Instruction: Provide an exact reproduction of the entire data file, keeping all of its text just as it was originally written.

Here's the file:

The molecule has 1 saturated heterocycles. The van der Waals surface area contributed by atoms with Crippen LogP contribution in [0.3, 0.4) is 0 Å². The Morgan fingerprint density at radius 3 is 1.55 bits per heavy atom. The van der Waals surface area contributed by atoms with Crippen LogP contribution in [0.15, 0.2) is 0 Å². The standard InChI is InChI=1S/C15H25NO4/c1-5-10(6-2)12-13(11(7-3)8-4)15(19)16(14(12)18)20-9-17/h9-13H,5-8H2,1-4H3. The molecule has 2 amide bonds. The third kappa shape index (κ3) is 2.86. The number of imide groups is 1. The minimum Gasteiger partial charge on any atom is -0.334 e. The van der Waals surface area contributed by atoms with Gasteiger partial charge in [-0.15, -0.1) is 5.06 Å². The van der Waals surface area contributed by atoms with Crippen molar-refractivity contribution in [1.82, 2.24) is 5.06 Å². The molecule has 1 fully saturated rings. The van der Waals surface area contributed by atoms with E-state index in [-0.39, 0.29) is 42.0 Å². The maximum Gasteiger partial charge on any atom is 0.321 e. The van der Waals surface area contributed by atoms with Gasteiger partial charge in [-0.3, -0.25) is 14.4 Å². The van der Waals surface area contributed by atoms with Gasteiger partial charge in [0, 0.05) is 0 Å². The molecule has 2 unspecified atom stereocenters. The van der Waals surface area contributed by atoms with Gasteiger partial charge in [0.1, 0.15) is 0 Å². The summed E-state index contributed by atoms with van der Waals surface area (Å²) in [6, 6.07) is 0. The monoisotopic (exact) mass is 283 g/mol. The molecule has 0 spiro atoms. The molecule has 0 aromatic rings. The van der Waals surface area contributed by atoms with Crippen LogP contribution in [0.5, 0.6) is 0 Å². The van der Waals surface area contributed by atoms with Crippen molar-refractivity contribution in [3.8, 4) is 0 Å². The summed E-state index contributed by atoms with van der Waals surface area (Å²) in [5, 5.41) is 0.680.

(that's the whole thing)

The molecule has 1 saturated heterocycles. The van der Waals surface area contributed by atoms with Crippen LogP contribution in [0.3, 0.4) is 0 Å². The Morgan fingerprint density at radius 3 is 1.55 bits per heavy atom. The van der Waals surface area contributed by atoms with Crippen LogP contribution in [0.15, 0.2) is 0 Å². The standard InChI is InChI=1S/C15H25NO4/c1-5-10(6-2)12-13(11(7-3)8-4)15(19)16(14(12)18)20-9-17/h9-13H,5-8H2,1-4H3. The molecule has 2 amide bonds. The third kappa shape index (κ3) is 2.86. The number of imide groups is 1. The minimum Gasteiger partial charge on any atom is -0.334 e. The van der Waals surface area contributed by atoms with Gasteiger partial charge in [-0.15, -0.1) is 5.06 Å². The van der Waals surface area contributed by atoms with Crippen molar-refractivity contribution in [1.82, 2.24) is 5.06 Å². The molecule has 1 fully saturated rings. The van der Waals surface area contributed by atoms with E-state index in [-0.39, 0.29) is 42.0 Å². The maximum Gasteiger partial charge on any atom is 0.321 e. The van der Waals surface area contributed by atoms with Gasteiger partial charge in [-0.3, -0.25) is 14.4 Å². The van der Waals surface area contributed by atoms with Gasteiger partial charge in [0, 0.05) is 0 Å². The molecule has 2 unspecified atom stereocenters. The van der Waals surface area contributed by atoms with Gasteiger partial charge in [0.1, 0.15) is 0 Å². The summed E-state index contributed by atoms with van der Waals surface area (Å²) in [6, 6.07) is 0. The monoisotopic (exact) mass is 283 g/mol. The molecule has 0 spiro atoms. The molecule has 0 aromatic rings. The van der Waals surface area contributed by atoms with Crippen LogP contribution in [0.5, 0.6) is 0 Å². The van der Waals surface area contributed by atoms with Crippen molar-refractivity contribution in [3.8, 4) is 0 Å². The summed E-state index contributed by atoms with van der Waals surface area (Å²) in [5, 5.41) is 0.680.